Inside The Children’s Gardening Program’s 60th Anniversary Celebration
September 17th’s 60th Anniversary celebration of the Children’s Gardening Program gave us the touching experience to see current participants, alumni, and instructors come together to reminisce about old memories and to create new ones. We had the opportunity to interview a few attendees to learn the impact the program had on their lives.
Reuben Price’s excitement was palpable as we approached him, watering carrots—but mostly the soil. He just entered the program this week, becoming the third generation from his family to participate in the Children’s Gardening Program; his mom, Liza Price, participated from ‘88–‘91 and her mom, Jane, was in the program from ‘67–‘71.
Jane and Liza both agreed that their favorite part of their childhood experience was getting their hands dirty in the soil and pulling things out of the ground. Liza’s fondest memory was caring for and watching an eggplant grow. Their fascination with plants continues on, as they have many plants in their apartment that they grow, harvest, and eat.
Vicky Namanworth—another CGP alum whose life has been impacted—first joined the program in 2001 when she was four. Her fondest memory includes walking to Strawberry Hill with a mission to make strawberry jam. “I worked very hard to harvest all my strawberries. And I had a little cup someone had given me. I was so intent on mashing it up to make my strawberry jam— it was so fun to just be free,” Vicky recounts.
When Vicky needed a volunteer opportunity in high school in 2004 she decided to come back, drawn, she says, by the beauty of this “wild but wonderful place, with so much life,” and the fond friendships: “We are all a big family. A lot of people I have seen here today, that have come back to visit, are all connected in one way or another.”
Dianne Renwick, an Associate Justice of the New York Appellate Division of the Supreme Court, and graduate of the Children’s Gardening Program, was also overcome with emotion when she entered the Ruth Rea Howell Family Garden to give a few welcoming remarks. She got a little teary-eyed, and explained that entering the garden, “Restores your soul. You are at peace when you come in here.”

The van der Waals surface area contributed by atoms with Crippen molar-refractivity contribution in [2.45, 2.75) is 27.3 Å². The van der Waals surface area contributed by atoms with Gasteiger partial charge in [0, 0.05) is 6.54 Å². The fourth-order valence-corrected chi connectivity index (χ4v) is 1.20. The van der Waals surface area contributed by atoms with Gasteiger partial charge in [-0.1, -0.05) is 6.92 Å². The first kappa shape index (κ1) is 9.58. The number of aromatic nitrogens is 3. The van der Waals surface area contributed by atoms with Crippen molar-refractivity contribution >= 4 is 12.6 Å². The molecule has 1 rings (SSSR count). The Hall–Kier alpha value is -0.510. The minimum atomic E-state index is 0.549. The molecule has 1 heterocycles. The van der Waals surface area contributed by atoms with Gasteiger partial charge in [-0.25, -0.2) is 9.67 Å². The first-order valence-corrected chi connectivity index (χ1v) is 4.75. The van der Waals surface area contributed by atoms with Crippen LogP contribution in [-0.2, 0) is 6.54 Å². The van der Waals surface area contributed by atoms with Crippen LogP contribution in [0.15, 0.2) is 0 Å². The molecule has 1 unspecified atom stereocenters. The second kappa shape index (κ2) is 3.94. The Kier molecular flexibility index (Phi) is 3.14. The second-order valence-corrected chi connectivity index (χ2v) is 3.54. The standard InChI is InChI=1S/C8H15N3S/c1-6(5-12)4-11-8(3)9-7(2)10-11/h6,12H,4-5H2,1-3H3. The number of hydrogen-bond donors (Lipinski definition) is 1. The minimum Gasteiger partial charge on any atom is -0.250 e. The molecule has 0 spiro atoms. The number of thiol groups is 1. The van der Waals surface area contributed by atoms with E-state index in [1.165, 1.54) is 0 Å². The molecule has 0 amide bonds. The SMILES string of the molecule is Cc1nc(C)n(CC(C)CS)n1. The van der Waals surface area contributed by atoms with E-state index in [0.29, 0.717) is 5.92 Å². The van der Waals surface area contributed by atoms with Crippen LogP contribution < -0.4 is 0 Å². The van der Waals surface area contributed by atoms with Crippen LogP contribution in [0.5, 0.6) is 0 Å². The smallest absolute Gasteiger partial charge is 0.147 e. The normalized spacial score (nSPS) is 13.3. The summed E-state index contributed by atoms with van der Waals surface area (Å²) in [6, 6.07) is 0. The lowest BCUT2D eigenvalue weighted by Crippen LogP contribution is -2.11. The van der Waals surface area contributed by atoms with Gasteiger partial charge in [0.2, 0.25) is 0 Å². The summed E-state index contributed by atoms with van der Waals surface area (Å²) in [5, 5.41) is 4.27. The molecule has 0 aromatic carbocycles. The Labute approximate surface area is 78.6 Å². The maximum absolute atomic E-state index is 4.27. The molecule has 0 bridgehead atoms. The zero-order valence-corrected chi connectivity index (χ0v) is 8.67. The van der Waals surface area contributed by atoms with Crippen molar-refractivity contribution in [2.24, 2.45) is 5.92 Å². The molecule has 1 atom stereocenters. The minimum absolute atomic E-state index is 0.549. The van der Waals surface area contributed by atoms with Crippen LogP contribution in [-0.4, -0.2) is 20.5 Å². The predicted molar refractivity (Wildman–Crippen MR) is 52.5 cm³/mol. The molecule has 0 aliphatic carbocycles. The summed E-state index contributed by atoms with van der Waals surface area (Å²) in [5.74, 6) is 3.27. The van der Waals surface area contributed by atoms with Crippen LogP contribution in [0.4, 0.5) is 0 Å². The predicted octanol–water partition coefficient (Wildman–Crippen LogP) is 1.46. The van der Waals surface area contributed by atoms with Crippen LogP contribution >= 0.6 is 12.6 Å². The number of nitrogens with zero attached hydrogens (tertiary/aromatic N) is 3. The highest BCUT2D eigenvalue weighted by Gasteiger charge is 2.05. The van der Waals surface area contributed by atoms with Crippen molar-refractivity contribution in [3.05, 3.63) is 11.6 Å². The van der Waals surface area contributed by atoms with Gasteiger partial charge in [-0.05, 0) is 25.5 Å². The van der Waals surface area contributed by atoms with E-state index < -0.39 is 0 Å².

Justice Renwick sees how the program has adapted over the years, and appreciates that children currently learn about the foods of other cultures, and the plants of the world. “They understand how we protect the world and our impact on the world,” she said. The education they receive here goes beyond a little plot in the garden. She also commented that the program has stuck to its roots: “This program is the true farm-to-table—eating it with a little dirt on it.”
Though not every alum could make the reunion, some shared messages expressing their joy and pride in participating in the program. Bronx native Joe Liberatore, who was a Garden Crafter in 1974, sent us photos of his Certificates of Completion, and then of gorgeous squash he grew this summer. Joe joined the program at four years old when his brother Ritchie registered him.
Gardening has always been important for the family—Joe’s father, often referred to as Thumbs Up Joe, started selling fruits and vegetables in Belmont as a wholesale/retail vendor in 1936. He started with a push cart and eventually relocated to Arthur Avenue Market in 1940, where the business continues to operate under the watchful eye of Ritchie. Thumbs Up Joe passed his green thumb down through the generations to his two grandchildren, Gracie and Joseph, who started the program in 2012. He’s just one of the many whose lifelong love of gardening first took seed at NYBG.
If you’re alumni, please share your experiences!